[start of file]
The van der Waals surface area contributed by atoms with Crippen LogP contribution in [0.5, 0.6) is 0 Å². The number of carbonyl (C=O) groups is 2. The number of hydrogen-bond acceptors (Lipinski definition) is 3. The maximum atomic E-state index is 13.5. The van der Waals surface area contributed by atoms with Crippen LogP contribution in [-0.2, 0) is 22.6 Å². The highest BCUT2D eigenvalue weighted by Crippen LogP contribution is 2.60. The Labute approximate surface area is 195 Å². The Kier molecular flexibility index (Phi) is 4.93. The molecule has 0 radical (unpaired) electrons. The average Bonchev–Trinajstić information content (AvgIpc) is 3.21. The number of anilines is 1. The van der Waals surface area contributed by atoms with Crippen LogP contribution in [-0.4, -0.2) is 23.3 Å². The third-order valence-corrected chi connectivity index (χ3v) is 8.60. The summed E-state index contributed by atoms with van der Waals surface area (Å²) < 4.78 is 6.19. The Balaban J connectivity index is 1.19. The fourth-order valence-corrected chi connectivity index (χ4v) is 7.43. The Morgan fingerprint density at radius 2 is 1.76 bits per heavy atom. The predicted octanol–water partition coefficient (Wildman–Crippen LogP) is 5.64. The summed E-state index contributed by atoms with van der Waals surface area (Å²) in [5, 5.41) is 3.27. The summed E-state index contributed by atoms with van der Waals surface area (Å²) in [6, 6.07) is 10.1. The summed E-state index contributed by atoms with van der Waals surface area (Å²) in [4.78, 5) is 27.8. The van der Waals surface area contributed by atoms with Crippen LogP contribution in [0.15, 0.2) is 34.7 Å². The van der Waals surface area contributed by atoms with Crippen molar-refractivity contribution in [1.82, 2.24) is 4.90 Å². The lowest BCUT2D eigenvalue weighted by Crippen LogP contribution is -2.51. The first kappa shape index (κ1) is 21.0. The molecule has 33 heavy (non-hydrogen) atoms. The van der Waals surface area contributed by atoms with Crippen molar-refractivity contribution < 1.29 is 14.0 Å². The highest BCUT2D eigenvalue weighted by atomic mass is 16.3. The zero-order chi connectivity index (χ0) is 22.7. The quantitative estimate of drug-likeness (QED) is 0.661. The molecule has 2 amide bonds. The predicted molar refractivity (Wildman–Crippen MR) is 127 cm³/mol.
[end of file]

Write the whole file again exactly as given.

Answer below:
The van der Waals surface area contributed by atoms with Crippen LogP contribution in [0.5, 0.6) is 0 Å². The number of carbonyl (C=O) groups is 2. The number of hydrogen-bond acceptors (Lipinski definition) is 3. The maximum atomic E-state index is 13.5. The van der Waals surface area contributed by atoms with Crippen LogP contribution in [-0.2, 0) is 22.6 Å². The highest BCUT2D eigenvalue weighted by Crippen LogP contribution is 2.60. The Labute approximate surface area is 195 Å². The Kier molecular flexibility index (Phi) is 4.93. The molecule has 0 radical (unpaired) electrons. The average Bonchev–Trinajstić information content (AvgIpc) is 3.21. The number of anilines is 1. The van der Waals surface area contributed by atoms with Crippen LogP contribution in [-0.4, -0.2) is 23.3 Å². The third-order valence-corrected chi connectivity index (χ3v) is 8.60. The summed E-state index contributed by atoms with van der Waals surface area (Å²) < 4.78 is 6.19. The Balaban J connectivity index is 1.19. The fourth-order valence-corrected chi connectivity index (χ4v) is 7.43. The Morgan fingerprint density at radius 2 is 1.76 bits per heavy atom. The predicted octanol–water partition coefficient (Wildman–Crippen LogP) is 5.64. The summed E-state index contributed by atoms with van der Waals surface area (Å²) in [5, 5.41) is 3.27. The summed E-state index contributed by atoms with van der Waals surface area (Å²) in [6, 6.07) is 10.1. The summed E-state index contributed by atoms with van der Waals surface area (Å²) in [4.78, 5) is 27.8. The van der Waals surface area contributed by atoms with Crippen LogP contribution in [0.15, 0.2) is 34.7 Å². The van der Waals surface area contributed by atoms with Crippen molar-refractivity contribution in [1.82, 2.24) is 4.90 Å². The lowest BCUT2D eigenvalue weighted by Crippen LogP contribution is -2.51. The first kappa shape index (κ1) is 21.0. The molecule has 33 heavy (non-hydrogen) atoms. The van der Waals surface area contributed by atoms with Crippen molar-refractivity contribution < 1.29 is 14.0 Å². The highest BCUT2D eigenvalue weighted by atomic mass is 16.3. The zero-order chi connectivity index (χ0) is 22.7. The quantitative estimate of drug-likeness (QED) is 0.661. The molecule has 2 amide bonds. The predicted molar refractivity (Wildman–Crippen MR) is 127 cm³/mol.